As populations migrate to city centers and sustainability has hit the mainstream, the demand for fresh, affordable and readily available produce in urban areas continues to grow. In response to this dual shift in the American mind-set, innovative ways to produce and distribute food closer to consumers are cropping up in cities across the country … Continue reading Cleveland’s Oldest Publicly Owned Market
In celebration of National Environmental Education Week and Earth Day next Tuesday April 22, I want to take this opportunity to thank all of the people who read my blog in the United States and around the world. TeachGreenBlog now has readership in over 30 countries! I appreciate your continued support and shared interest in … Continue reading Introducing The Green Beans & the Litterbugs: A Multimedia Approach to Environmental Education
The next time our leaders plan to discuss important issues that affect all of humankind… maybe they should meet in the garden. Throughout the ages, its virtues have proven to be common ground that everyone can agree on. So, what is the common denominator that brings us to the garden? I believe that connecting with … Continue reading In the Garden: A Universal Sanctuary for the Body, Mind and Spirit
I was planning to write about urban gardening next. However, as I began my research, I ran across a term that was unfamiliar to me…food deserts… so I dug a little deeper. I wondered. What is a food desert, exactly? On the surface, it seems to be a contradiction of terms. By some serendipitous twist … Continue reading What is a Food Desert?
Throughout my childhood, our family farm in Pennsylvania was not only a summer getaway from city life, but also a place to host extended family and friends. Many times we were allowed to bring classmates from school. One particular friend shared my affinity for horses and was a frequent guest. We spent long summer days … Continue reading Environmental Education in the Flipped Classroom
There’s a grassroots movement trending in communities across the country. It started with a handful of tech-savvy pioneers and a few innovative educators. Slowly, it moved in to the mainstream, catching the attention of parents and kids searching for a better way. Forward-thinking businesses and avant-garde entrepreneurs saw the immense, untapped potential and jumped on board. Now, it’s cropping up everywhere.
No, people aren’t protesting on the city green or picketing the statehouse. But don’t be fooled, these demonstrations are no less transformative than the acts of dissent that you read about in the headlines today. Don’t worry … the demonstrations that I am referring to are peaceful (far more effective) and available online for participating students. Watch and learn. Once this movement goes viral, it just may change the world.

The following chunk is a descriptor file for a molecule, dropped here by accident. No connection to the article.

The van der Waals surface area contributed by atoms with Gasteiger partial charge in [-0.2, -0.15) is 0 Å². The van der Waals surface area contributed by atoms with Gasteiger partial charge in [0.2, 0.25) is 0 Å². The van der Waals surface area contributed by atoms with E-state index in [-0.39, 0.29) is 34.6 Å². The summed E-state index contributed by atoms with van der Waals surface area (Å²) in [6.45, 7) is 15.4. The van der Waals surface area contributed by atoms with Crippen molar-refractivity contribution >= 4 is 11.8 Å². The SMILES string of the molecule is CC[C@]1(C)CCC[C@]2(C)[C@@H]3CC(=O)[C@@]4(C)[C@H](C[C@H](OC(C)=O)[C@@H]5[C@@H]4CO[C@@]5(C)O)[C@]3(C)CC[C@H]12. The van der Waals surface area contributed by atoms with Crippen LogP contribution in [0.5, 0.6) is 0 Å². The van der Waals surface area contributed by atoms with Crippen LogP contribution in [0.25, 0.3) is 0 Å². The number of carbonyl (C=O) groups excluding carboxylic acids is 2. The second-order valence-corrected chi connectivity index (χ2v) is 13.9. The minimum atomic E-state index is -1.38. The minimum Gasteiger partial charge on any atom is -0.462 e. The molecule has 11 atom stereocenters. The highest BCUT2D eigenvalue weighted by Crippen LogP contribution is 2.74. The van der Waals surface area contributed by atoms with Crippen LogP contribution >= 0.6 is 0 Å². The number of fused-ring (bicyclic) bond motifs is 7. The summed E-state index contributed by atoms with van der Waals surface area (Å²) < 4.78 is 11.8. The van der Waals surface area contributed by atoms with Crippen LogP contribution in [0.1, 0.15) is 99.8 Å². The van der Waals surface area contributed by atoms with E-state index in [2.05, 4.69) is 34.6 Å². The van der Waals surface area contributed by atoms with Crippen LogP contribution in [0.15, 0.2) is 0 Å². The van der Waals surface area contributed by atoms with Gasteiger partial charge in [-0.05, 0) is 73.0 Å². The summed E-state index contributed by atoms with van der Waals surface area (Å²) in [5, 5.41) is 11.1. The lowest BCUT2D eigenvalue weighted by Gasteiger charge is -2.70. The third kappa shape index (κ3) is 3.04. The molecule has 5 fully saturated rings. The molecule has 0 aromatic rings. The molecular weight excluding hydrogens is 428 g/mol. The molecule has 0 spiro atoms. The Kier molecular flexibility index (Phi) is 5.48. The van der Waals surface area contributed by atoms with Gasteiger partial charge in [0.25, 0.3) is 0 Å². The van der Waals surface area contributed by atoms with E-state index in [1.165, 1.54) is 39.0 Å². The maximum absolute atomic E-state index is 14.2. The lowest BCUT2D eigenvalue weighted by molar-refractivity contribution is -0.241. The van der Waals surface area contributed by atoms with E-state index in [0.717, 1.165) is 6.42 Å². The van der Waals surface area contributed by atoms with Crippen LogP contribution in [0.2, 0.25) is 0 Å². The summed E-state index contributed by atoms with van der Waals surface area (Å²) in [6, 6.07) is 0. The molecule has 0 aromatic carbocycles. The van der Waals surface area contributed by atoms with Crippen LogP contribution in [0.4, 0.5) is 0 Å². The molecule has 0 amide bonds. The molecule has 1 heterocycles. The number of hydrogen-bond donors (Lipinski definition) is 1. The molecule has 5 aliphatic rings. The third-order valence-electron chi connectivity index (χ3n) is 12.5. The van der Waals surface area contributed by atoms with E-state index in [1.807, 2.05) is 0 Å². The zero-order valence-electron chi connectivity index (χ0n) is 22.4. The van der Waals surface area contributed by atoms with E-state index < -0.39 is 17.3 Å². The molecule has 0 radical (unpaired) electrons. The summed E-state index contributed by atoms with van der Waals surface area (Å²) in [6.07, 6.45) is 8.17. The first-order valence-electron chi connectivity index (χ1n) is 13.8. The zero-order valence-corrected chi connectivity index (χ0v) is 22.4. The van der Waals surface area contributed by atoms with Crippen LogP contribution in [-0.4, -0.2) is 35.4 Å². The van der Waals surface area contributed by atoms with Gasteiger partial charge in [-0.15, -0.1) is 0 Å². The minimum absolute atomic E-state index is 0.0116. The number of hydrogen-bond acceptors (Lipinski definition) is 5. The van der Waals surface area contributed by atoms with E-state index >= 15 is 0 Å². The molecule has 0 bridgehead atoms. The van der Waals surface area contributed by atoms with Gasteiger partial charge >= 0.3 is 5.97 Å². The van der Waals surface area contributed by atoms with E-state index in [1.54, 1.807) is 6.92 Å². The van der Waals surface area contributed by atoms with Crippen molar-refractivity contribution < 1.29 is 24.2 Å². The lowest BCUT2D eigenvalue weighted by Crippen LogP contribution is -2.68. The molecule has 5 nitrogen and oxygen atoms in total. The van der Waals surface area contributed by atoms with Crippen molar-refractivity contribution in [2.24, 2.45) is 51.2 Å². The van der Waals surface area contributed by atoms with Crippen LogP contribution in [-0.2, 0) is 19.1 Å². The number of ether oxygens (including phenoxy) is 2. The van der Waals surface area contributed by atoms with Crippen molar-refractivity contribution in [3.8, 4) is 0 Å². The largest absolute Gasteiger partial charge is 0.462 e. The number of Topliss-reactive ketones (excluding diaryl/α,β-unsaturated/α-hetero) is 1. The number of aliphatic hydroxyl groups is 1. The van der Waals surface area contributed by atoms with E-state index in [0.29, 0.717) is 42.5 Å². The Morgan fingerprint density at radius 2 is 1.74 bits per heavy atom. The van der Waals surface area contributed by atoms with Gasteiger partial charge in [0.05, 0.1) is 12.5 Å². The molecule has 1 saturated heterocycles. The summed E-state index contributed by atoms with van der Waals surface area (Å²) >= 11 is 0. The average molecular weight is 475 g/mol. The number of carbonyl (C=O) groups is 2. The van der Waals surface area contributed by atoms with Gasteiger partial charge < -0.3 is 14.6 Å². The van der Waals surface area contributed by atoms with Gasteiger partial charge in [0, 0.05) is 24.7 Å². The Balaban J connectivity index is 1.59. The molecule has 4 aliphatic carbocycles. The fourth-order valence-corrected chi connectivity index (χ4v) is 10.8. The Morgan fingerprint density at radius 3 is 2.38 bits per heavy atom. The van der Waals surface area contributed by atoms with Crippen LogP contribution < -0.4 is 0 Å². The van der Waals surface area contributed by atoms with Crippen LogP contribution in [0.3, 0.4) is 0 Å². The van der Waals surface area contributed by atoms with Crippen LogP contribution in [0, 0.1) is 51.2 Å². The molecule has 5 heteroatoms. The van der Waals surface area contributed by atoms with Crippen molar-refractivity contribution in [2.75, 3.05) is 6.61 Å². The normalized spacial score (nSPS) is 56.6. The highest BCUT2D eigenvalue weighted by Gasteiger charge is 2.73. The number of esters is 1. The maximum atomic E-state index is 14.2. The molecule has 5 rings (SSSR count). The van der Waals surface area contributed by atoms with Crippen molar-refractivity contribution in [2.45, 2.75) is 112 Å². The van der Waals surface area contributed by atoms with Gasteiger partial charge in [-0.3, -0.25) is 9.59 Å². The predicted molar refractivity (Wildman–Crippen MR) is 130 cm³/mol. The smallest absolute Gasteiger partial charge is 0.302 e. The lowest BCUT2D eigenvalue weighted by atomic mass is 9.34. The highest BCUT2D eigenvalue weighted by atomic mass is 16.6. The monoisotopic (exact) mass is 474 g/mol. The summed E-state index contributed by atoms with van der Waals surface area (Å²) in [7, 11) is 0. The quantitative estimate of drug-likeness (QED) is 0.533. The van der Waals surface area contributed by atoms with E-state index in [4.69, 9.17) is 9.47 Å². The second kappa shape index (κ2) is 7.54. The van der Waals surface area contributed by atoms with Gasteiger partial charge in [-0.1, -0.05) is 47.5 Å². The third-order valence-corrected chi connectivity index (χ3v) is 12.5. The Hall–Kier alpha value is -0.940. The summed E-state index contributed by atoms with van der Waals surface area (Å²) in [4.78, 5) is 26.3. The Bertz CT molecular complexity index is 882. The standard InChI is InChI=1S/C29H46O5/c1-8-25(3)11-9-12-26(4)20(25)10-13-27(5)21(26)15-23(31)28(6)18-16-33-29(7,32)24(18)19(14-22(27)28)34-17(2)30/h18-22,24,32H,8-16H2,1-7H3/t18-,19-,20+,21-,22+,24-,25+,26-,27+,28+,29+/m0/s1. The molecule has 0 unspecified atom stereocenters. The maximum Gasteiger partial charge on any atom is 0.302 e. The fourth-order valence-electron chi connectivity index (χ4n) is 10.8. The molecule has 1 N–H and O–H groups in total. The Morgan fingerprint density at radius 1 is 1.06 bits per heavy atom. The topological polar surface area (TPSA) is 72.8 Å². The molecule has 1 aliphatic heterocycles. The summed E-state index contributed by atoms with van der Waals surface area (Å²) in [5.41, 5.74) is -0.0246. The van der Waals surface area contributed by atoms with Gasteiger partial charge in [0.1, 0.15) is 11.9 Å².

So what’s going on?
An increasing number of educators are experimenting with an innovative learning model using technology to…
View original post 1,230 more words
In the spring of 1912, F.A. and Gertrude Seiberling traveled to England, along with their adult daughter Irene and New York architect Charles Schneider, to seek inspiration for the Tudor revival-style home they were planning to build six miles northwest of Akron. The founder of Goodyear Tire & Rubber Company and his family had completed … Continue reading The Seiberling Legacy: One family’s passion and purpose helped to shape the landscape of America
There's a grassroots movement trending in communities across the country. It started with a handful of tech-savvy pioneers and a few innovative educators. Slowly, it moved in to the mainstream, catching the attention of parents and kids searching for a better way. Forward-thinking businesses and avant-garde entrepreneurs saw the immense, untapped potential and jumped on … Continue reading My Take on the Flipped Classroom
I am the mother of four children, three boys and a girl. I will always remember the sound of the school bus as it came to a stop outside our front door on the last day of class. I still associate its screeching brakes with the energy that was unleashed in my household the minute … Continue reading School’s Out. Now What? Teach Green Summer Reading List for Kids
April is National Autism Month. Autism is a neural development disorder characterized by both verbal and non-verbal communication impairments, hyper focus on narrowly restricted areas of interest and repetitive speech patterns and behaviors. The number of children diagnosed with autism has been increasing dramatically since the 1980’s and the prevalence of children on the autism … Continue reading Interview with Cory Ramsey, Manager of Equine Programs at Achievement Centers for Children’s Camp Cheerful – Connecting with Nature on Horseback – Part Two